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Hour of the Wolf




Just because God is silent, doesnít mean heís not listening. This is an important distinction to make when considering the supposedly atheistic films of Ingmar Bergman. After spending an entire career tempting God to say something back and failing, the persistence of the directorís decades long scream into the void at least suggests some kind of faith. A belief that somewhere out there, in all that unknowable blackness, his message is still there to be taken. That in this infinity of absolute nothing, there had been a beep, maybe barely perceptible, but at least some indication Godís voicemail had not yet reached its full capacity.

At times, the power of the venom Bergman directs towards God in his films makes it almost feel as if they might somehow succeed, where many civilizations worth of unanswered pleas for mercy and forgiveness have failed. Considering his particular obsession with the Silence of God though, I would suspect not. With each film written as if they were meant to be shouted up at the heavens, and each one growing louder as if being heard was only a matter of volume, at times they seem like the ravings of a lunatic whose shiny, new transistor to God is malfunctioning. As pointed as they may in their criticisms, they are also entirely impudent.

Itís possible though that it is this very failure which makes his work resonate so deeply with his audience. Bergmanís movies are not so much in the business of denying the existence of God, as simply demanding he try to exist. At least a little. If not to answer our prayers, then maybe to let us hurt his feelings and give us a fat target for the eloquently divine insults his films have in store. We have some serious complaints down here after all, and if you haven't noticed, Bergman has been asking to speak to the manager for some time now. By watching his films, we have invited ourselves to wait alongside of him. And by bearing witness to a lifetime of this waiting, we eventually come to recognize the only ones who probably ever heard him were us. And all we can do is clap our hands.

Itís no wonder then the disgust Bergman will show towards his audience in Hour of the Wolf. His had been a lifetime of reaching nothing but eyes, who have done little more in their mortal hours than blankly stare up at a screen, biding their time before one day finding themselves rotting in the stinking earth, just like all the other eyes that have watched his films. Maybe some of these eyes will think him a genius. Or, more often, a ponderous bore. But does it really matter, either way? While busy believing he had been risking eternal hellfire for his films, in the end all he could ever manage to provoke was a possible tongue lashing from Bosley Crowther. And no one would think God would ever give himself such a ridiculous name as that.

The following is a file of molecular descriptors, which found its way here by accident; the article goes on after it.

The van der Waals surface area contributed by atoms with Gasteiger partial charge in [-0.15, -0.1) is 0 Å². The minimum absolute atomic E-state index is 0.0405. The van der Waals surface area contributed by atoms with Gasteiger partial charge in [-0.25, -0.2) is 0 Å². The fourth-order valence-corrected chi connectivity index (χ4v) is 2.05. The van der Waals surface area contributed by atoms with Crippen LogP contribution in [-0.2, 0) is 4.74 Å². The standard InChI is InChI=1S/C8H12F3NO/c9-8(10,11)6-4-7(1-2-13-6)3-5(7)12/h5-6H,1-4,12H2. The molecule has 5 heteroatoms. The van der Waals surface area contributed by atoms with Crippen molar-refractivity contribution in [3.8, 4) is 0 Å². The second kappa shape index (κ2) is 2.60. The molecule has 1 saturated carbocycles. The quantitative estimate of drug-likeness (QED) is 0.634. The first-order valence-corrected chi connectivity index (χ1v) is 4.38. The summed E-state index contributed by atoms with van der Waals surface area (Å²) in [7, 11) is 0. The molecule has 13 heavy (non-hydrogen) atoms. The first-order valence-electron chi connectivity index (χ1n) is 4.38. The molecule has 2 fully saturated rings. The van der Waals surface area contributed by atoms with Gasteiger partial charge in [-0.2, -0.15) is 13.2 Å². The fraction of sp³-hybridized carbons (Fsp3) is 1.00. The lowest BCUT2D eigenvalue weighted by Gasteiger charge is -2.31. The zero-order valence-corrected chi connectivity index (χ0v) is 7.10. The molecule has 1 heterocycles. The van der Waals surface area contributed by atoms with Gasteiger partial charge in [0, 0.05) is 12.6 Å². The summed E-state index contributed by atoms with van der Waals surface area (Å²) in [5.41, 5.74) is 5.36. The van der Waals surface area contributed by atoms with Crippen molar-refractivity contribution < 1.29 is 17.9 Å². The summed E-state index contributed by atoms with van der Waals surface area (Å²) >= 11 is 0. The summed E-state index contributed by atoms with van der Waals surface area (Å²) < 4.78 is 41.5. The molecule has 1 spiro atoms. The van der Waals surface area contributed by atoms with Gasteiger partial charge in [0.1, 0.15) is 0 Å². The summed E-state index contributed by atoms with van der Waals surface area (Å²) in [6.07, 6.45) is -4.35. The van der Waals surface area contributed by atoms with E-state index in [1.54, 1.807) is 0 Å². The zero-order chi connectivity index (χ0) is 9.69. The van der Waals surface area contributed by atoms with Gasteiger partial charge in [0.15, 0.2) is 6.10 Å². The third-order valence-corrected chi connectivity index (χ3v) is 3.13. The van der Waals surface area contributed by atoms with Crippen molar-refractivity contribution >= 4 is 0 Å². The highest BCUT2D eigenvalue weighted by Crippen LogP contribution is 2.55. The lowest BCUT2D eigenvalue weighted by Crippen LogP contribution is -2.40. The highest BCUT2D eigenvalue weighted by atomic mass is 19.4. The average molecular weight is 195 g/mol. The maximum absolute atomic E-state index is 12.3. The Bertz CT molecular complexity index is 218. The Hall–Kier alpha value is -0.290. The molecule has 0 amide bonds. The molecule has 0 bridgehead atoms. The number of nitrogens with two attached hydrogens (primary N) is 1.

It must have been a terrible disappointment. Maybe even a purgatory. As a result, Hour of the Wolf will be as close as he would ever get to making a horror film. And being that it is probably also as close as he ever got to telling us what it feels like to be an artist, it will be a fitting aesthetic. Filling its world with cannibals and violent children and detachable faces, this is very much the audience he righttfully fears has been paying attention all of these years, instead of God.

Oh, the horror, indeed.

Max Von Sydow, playing the role of a painter who has hidden from his fame upon a solitary island, is an obvious stand in for Bergman himself. Retreating from society, Sydow will be plagued with visions of demons who eventually materialize into the form of nobles who fawn over his talent, and make grandiose assumptions of what he is saying in his art. He will only be belligerent towards them, say whatever he can to demystify the value of his paintings, even slap them across the face if they keep having ideas that heís actually made any difference at all. But all they seem to do is applaud. And ask him Ďwhat does it all meaní.

The irony canít possibly be lost on Bergman. A career made of growing angry at getting no answers, putting him in the crosshairs of questions heíd prefer not to be asked. As he has been spending his time staring at the sky wondering if there is anything behind it, others stare at nothing but a screen of his making that he knows cast only shadows. Should he then be equally dubious to what he is looking up at and hoping to see? Is he being just as deceitful as a God who wonít tell us he exists, by being an artist who dismisses this work of his that others find so much meaning in? Does he even care?

The sounds of clanging and banging that open the film as the credits roll seem to indicate that he, at the very least, is trying to undo whatever religious effect his work may have on the audience. In the Genesis moments of Hour of the Wolf, the very first thing we will know of it will be this noise of its sets being built. Hammer's will pound nails. Saws will cut wood. Cigarette breaks will be smoked silently away from the microphone.

So hold your horses. Keep your expectations in check. This is just a film by Ingmar Bergman, not at all the mysterious beginning of a universe. There will be no deceitful snakes, or punitive floods to come. No commandments to heed. This is nothing but the toil of unionized carpentry that youíre listening to and it, and only it, is what this movie you are about to watch was born from. Men with toolbelts and a sandwich in their lunch box. Absolutely, no divine inspiration to be found here.

And so if you have any questions, please just remember it's only a ****ing movie. Take it up with the manager. Iím sure heíll be here any minute now.